The Spanish speaking exam at GCSE is quite a big deal. It contributes 25% towards the final grade and is always the first of the exams you do, normally in April so you need to be prepared for this one first. It is also the most nerve-racking of all the exams you do because you are ‘on the spot’ sitting in front of your teacher being recorded. There is less time to think because you have to respond then and there.
The good thing is, if you learn the right techniques to tackle this exam and prepare for this exam in the right way you will arrive at the exam calm and confident and therefore put yourself in the best possible position to get the best mark you can. Continue reading
With Spain keen to open up tourism to foreign visitors, you may still get the summer holiday you were hoping for this year.
Everyone knows you can get by in another country without knowing any of the local language. However, the advantages and opportunities that open up to you by knowing just a few of the basics and key questions and phrases are never-ending.
The list could easily go on.
According to a survey conducted by IPSOS in 2012, 25% of jobs in 26 countries required interaction with people from other countries. For example, being a dissertation writer for international students at uk-dissertation.com or being a translator for an English diplomat coming to Madrid for the first time, requires having sound knowledge of Spanish.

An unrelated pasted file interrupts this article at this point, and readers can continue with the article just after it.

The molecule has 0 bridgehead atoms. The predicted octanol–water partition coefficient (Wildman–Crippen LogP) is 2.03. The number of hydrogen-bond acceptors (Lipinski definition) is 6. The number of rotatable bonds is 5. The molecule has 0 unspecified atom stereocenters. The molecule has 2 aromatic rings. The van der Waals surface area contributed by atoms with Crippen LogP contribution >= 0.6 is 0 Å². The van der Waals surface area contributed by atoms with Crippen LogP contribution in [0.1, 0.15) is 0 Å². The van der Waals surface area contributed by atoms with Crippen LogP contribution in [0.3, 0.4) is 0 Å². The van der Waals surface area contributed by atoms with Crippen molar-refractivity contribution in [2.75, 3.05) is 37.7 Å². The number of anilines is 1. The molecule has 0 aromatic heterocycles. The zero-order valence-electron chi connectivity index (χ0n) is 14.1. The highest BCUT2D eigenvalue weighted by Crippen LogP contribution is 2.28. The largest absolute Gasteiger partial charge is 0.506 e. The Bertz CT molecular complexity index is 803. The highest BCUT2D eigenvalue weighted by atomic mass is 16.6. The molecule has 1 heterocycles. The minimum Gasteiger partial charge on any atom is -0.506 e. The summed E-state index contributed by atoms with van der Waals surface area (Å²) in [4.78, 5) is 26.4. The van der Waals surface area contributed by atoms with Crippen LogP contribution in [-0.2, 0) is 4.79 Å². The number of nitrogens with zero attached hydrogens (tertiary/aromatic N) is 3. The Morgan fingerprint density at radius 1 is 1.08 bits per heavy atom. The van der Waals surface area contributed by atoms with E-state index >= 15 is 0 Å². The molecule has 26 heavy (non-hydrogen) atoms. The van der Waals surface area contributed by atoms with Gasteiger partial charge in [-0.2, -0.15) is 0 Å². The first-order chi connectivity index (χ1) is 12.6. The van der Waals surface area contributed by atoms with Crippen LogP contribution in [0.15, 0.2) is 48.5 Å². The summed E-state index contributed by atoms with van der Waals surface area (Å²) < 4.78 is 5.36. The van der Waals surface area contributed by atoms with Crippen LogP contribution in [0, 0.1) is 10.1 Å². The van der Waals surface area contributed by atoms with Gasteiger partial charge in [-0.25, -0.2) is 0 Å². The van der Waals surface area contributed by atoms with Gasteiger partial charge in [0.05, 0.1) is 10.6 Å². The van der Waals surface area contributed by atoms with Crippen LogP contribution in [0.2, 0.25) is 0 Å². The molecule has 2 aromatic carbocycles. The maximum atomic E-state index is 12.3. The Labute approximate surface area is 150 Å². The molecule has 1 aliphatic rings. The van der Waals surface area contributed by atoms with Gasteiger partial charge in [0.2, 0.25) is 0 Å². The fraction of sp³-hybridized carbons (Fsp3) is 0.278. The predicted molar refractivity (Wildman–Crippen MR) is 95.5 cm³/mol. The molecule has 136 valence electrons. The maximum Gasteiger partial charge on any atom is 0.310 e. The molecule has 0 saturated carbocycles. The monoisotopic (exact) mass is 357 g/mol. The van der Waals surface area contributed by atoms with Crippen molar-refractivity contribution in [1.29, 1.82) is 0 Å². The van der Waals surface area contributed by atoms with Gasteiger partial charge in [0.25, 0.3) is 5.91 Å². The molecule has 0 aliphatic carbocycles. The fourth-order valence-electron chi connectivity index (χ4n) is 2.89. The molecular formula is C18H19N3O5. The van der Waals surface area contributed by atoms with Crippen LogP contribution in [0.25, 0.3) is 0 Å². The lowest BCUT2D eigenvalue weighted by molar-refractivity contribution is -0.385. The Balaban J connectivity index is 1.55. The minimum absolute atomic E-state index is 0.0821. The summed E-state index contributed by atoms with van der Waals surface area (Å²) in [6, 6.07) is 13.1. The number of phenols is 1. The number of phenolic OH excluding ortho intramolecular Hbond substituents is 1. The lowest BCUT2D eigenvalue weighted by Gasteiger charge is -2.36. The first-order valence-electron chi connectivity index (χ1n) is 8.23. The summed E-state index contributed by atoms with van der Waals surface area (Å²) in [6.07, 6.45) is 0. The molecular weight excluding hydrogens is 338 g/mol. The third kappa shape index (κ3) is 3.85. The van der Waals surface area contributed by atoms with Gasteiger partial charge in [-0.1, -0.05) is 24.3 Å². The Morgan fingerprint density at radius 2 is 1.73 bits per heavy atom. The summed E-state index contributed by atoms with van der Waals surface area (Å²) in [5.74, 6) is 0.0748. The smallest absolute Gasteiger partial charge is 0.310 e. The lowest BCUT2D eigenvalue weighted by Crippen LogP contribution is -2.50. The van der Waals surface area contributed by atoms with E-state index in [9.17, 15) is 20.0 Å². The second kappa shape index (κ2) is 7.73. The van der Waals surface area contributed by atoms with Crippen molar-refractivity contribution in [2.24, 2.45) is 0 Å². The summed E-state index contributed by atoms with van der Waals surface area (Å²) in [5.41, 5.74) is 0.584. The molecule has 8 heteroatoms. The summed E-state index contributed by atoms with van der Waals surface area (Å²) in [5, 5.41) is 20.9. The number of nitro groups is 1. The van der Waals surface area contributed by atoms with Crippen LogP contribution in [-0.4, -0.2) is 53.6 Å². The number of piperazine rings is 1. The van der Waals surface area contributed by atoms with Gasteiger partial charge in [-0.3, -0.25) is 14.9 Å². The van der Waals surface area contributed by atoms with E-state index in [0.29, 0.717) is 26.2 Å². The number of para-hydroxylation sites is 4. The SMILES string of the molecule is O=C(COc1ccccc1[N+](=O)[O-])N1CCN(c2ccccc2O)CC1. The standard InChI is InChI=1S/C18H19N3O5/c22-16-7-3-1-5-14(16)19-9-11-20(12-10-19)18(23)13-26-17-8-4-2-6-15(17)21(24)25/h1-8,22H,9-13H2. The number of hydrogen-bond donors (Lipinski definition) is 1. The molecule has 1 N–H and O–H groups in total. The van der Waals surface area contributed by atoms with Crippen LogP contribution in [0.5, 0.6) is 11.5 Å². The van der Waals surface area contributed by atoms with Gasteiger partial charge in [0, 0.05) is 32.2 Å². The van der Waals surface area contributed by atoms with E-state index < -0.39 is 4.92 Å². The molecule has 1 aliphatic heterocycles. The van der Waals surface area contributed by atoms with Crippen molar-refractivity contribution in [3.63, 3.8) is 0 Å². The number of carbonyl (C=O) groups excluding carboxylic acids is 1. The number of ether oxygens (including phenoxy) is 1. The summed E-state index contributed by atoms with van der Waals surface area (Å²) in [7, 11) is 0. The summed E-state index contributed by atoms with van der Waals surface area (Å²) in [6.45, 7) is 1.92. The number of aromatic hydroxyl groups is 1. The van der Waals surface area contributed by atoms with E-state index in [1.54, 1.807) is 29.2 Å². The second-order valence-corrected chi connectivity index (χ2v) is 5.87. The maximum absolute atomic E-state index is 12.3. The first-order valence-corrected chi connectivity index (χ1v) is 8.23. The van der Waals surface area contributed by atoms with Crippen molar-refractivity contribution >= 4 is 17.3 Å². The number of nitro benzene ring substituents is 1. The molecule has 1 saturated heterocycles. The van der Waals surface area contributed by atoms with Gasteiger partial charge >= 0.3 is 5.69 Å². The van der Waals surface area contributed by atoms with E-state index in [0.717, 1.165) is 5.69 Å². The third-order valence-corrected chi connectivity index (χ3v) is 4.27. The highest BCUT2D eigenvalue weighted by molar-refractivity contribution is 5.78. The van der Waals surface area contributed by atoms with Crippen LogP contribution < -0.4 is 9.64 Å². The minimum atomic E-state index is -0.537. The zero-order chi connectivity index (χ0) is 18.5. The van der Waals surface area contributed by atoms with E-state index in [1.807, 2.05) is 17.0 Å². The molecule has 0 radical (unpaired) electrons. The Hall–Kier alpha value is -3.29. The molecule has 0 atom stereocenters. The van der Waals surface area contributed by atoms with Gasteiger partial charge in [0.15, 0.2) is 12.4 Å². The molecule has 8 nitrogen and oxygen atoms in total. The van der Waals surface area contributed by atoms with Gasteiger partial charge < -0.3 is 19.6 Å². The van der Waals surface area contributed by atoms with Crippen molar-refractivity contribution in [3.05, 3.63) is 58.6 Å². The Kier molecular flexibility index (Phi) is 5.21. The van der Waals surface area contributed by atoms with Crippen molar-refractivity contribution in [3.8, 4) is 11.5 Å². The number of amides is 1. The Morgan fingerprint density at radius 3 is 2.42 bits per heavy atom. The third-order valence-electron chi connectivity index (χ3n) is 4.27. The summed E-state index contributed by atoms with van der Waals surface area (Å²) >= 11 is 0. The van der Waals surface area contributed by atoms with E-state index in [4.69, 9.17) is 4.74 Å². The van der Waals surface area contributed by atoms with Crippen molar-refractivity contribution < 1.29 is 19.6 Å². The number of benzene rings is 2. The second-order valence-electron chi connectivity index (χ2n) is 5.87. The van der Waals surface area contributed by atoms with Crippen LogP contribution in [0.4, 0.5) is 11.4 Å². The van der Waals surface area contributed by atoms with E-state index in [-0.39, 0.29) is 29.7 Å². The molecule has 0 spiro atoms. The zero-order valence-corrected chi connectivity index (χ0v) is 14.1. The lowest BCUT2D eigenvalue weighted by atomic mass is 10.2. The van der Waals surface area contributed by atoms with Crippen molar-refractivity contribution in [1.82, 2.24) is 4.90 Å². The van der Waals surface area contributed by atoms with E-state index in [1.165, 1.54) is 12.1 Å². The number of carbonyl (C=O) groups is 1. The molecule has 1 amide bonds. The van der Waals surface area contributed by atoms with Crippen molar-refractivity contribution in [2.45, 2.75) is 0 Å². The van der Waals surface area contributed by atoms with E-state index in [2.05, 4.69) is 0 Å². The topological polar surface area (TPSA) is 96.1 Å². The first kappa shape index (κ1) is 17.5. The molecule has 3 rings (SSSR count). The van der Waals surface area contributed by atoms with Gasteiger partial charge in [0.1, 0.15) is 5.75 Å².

Learning a new language like Spanish is very important. However, finding time to learn a language for the first time, or building on the knowledge, is not always easy. It doesn’t matter whether you are a professor, an English editor at topeduservices.com or a wannabe Spanish speaker, learning the language efficiently, requires finding an interesting way to do it.
An easy and entertaining way of learning Spanish is by watching some Spanish movies. You should apply the following simple tips to make it really effective. Continue reading
We live in a society that tends to celebrate youth, and this extends to their abilities to learn. This doesn’t help the fact that many of us feel that we’re getting too old to adopt a new skill or start on another career path. A lot of this negativity is self-directed, and when it comes to learning another language, we often discourage ourselves by thinking that it’s too late for us to start, that younger people are more successful in these endeavours.
While it’s certainly true that multi-linguism can be easier with the benefit of youth, it’s not impossible to achieve later in life. By applying some energy and useful tools, we can become fluent conversationalists. That said, we also need to be mindful of how we approach the challenges that childhood learners aren’t privy to.
So what are the differences between learning as an adult as opposed to a child? What strategies can old learners employ to mitigate the difficulties of age? Let’s take a closer look so you can get started in receiving the vast cultural benefits of adopting a new tongue! Continue reading
One reason people learning languages lose motivation and feel they aren’t progressing is because they come across parts of the language they find difficult to understand. For example, tricky parts of grammar such as the subjunctive in Spanish, how pronouns or commands work. Continue reading